Democratic contest ignites as sparks fly in latest debate between Clinton and Sanders
After months of television screens invaded by the bouffant hair, red ties and larger-than-life personality of Donald Trump, it was the Democrats who grabbed America's attention for a change in one of the most caustic yet substantive debates of the presidential election race.
With the speed and eloquence of verbal Jedi knights, Hillary Clinton and Bernie Sanders (below) battled each other on the issues, debating everything from the death penalty and the Iraq war to big money, pharmaceutical companies and the rule of Wall Street.
Coming out of a virtual tie in the Iowa caucus, and with only days to go until the New Hampshire primary vote, the often wonkish and near sycophantic exchanges between the septuagenarian Vermont senator and Ms Clinton, were replaced with urgent discussions and flash points of genuine fury.
Mr Sanders, whose campaign is fuelled by small individual donations and the support of young Americans, worked hard to paint Ms Clinton as an "establishment" figure beholden to banks and the pharmaceutical industry, and, by contrast, highlight himself as a progressive.
After painting her as a member of the privileged elite, he called his efforts "a campaign of the people; by the people; and for the people".
"Secretary Clinton does represent the establishment," Mr Sanders said. "And I represent the people."
Ms Clinton, by contrast, tried to frame the senator as an idealist, but one who has had little success at implementing his dreams. She called his socialist policy prescriptions - on free university tuition, healthcare and other matters - unrealistic, saying that the "numbers just don't add up from what Senator Sanders is proposing".
She added: "A progressive is someone who makes progress. That's what I intend to do."
Ms Clinton retaliated against what she called "attacks by insinuation and innuendo" over her relationship with Wall Street.
She was sensitive and tense about the question of how she could be independent of financial tycoons like, for example, Goldman Sachs when she was paid $675,000 (€606,000) in speaking fees from the company. She downplayed the payments, saying the bank had simply wanted her "views on world affairs, as a former secretary of state".
But the harder Mr Sanders pushed, the angrier she got, until she displayed what seemed like genuine fury: "I don't think these attacks by insinuation are worthy of you," she told him. "You will not find that I ever changed a view or a vote for a [speaking fee]"
After accusing him of essentially calling her corrupt, she then came out with the cutting remark that his strategy was an "artful smear".
The heat of the debate reflects the increasing drama of the Democratic presidential race. The Democratic fight for the nomination had taken a back seat to the drama unfolding in the sprawling and bizarre Republican field. But now, it is proving almost equally captivating.
Mr Sanders, once written off as a no-hope candidate, has surged in the polls, creating a movement that carried him to a virtual tie with Ms Clinton in Iowa.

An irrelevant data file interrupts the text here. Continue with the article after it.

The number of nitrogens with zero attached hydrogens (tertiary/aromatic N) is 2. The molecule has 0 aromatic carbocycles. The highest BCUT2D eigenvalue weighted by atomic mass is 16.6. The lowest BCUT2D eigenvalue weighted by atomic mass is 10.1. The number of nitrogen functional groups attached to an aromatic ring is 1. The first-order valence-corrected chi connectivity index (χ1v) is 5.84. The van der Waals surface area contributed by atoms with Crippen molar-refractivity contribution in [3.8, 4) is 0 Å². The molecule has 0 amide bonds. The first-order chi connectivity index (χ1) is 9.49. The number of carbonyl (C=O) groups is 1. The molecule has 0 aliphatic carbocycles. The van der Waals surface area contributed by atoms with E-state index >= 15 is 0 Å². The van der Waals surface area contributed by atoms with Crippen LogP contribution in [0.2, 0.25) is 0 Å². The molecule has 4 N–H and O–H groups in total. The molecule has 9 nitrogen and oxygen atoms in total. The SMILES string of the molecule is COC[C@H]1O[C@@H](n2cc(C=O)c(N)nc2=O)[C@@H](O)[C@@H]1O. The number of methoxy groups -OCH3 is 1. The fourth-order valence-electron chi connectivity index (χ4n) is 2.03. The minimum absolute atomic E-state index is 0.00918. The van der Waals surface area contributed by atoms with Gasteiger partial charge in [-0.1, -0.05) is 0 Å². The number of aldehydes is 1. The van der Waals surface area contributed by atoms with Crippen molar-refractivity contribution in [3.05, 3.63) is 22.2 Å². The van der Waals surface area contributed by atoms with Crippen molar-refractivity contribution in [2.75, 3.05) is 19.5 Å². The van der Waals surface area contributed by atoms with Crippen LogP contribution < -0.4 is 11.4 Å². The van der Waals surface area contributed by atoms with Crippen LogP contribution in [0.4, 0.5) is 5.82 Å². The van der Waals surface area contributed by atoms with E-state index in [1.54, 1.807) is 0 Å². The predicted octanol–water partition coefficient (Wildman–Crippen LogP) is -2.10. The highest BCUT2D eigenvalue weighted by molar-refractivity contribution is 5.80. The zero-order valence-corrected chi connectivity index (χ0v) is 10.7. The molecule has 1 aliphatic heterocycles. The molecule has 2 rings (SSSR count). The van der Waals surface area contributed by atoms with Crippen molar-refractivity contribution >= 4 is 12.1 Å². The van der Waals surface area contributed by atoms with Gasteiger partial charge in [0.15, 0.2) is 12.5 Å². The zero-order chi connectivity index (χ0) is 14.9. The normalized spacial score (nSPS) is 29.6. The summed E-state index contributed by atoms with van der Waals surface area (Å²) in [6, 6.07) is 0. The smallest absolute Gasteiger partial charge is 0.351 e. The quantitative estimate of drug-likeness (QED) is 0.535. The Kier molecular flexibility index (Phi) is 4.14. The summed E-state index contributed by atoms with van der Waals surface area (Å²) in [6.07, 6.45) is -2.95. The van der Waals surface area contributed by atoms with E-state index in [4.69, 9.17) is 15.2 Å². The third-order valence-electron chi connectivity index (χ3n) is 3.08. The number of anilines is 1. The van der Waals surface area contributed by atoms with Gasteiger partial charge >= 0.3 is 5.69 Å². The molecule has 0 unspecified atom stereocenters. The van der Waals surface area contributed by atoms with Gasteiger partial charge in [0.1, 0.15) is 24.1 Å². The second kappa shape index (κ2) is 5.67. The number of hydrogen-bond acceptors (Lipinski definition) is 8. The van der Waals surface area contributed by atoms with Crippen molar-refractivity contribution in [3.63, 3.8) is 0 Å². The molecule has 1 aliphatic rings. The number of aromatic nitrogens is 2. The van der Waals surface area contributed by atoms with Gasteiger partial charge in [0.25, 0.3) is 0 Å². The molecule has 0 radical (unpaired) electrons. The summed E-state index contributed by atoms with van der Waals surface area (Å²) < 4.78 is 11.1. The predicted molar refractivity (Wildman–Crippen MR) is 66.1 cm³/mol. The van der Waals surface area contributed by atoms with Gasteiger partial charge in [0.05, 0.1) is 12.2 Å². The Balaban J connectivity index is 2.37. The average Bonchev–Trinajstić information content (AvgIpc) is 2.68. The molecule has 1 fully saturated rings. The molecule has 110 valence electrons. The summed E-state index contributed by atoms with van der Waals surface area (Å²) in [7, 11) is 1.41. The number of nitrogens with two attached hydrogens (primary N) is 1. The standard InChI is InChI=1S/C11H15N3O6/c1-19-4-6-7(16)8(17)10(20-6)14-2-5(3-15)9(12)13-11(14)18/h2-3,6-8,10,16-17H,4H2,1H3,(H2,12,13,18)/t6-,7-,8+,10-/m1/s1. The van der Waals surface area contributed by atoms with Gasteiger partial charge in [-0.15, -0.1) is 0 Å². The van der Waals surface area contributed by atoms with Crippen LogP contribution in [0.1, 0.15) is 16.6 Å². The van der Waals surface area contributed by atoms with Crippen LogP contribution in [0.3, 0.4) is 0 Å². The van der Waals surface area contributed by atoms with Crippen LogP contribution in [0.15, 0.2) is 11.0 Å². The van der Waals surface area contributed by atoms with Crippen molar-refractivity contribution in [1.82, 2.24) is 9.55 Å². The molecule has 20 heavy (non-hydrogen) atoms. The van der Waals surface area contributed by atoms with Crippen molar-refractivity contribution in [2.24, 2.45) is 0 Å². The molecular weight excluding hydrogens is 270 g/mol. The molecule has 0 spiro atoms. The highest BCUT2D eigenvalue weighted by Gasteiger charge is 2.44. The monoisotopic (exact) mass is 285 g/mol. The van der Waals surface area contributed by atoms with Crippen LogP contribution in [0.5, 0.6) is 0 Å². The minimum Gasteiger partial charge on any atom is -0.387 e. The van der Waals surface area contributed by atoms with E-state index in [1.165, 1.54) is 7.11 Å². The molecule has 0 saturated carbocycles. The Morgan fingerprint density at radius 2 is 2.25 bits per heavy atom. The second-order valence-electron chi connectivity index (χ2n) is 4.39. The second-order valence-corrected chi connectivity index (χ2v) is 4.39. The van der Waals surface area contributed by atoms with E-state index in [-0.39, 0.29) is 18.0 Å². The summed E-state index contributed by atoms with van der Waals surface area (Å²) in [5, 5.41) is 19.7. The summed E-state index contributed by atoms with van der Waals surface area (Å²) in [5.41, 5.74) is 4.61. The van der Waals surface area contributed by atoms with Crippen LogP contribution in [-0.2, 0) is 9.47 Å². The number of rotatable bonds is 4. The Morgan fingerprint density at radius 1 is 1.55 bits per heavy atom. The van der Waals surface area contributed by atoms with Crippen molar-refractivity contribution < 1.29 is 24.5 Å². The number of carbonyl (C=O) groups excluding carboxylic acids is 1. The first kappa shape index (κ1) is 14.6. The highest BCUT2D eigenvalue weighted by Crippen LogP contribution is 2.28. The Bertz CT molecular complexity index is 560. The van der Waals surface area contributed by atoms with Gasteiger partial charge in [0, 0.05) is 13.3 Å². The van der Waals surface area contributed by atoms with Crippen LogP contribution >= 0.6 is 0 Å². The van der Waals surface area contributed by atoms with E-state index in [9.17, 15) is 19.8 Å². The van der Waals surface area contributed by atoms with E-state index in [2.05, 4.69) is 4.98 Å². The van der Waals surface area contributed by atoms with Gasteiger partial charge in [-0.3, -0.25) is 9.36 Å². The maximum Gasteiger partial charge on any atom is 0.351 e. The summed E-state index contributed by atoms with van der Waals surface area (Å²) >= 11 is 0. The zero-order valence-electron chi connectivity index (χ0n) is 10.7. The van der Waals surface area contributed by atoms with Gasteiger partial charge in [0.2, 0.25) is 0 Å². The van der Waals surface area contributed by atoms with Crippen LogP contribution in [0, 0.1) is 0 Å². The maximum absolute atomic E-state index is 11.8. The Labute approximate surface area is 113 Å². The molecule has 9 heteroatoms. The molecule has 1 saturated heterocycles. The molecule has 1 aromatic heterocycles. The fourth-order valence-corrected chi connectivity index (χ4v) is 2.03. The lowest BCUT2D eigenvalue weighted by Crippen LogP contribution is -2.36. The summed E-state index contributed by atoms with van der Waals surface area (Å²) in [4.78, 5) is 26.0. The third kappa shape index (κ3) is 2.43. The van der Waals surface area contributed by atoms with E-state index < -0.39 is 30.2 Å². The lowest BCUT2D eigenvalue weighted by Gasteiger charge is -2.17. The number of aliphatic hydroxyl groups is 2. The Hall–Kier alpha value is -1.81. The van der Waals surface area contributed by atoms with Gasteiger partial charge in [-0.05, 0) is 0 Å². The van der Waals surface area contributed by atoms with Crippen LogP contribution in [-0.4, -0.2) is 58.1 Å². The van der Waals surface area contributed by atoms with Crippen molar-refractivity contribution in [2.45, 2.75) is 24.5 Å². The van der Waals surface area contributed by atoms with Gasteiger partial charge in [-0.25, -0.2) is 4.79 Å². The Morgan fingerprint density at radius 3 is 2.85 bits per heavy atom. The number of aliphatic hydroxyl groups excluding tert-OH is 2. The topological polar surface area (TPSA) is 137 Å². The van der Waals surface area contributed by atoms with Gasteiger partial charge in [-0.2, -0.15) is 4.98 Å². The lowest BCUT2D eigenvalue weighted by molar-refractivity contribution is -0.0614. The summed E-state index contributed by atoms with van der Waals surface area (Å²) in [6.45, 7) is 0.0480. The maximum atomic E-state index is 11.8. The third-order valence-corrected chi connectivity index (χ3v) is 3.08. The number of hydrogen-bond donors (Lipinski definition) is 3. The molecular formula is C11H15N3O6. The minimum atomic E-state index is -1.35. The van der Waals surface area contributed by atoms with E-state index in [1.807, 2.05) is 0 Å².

Going into New Hampshire, the Vermont senator has a 19-point lead over the former first lady. And her campaign aides are openly telling journalists that they expect her to lose the key primary state on Tuesday.
Even if he wins in New Hampshire, Mr Sanders will still struggle to gain traction in the southern states - the next two votes in the primary process - where Ms Clinton has secured much of the African American vote. Nonetheless, his once quixotic campaign has become a serious challenge to Ms Clinton, transforming the Democratic race that many thought would be a coronation.
When Ms Clinton and Jeb Bush announced their candidacies for president on opposing sides of the political aisle, pundits assumed the 2016 election would be a clash of the titans: a battle for the re-occupation of the White House by the country's two best-known political families.
But both the candidates have faced opposition from, and are now being beaten by, the most unlikely of political mavericks.
In a country that still associates socialism with communism, and where communism remains, largely, an enemy ideology, pundits and campaign staff alike have watched in amazement as Mr Sanders, a self-declared Democratic socialist, has surged in the polls.
And on the Republican side, Mr Trump has destroyed everything analysts and key conservative political figures thought they knew about their party. He has defied the laws of political gravity, surging after gaffes that should have damaged him, and garnering more and more support with every controversial - and often bigoted - statement.
Even in their most heated moments, Ms Clinton and Mr Sanders' debate stuck close to policy issues. It remained a substantive and meaningful debate on the topics that matter to Americans.
The same cannot be said on the Republican side, where reasonableness and substantive argument have been drowned out by character-driven entertainment. Policy-focused candidates, such as Jeb Bush, have failed to make a mark when faced with larger-than-life characters such as Donald Trump.
Mr Trump, once a television show entertainer, has shown little regard for promoting policies that could be practically implemented.
Instead of specific proposals, he sells the brand of Trump: supporters like him not because they know what he will do, but because they trust his promise to "Make America Great Again", somehow. (© Daily Telegraph, London)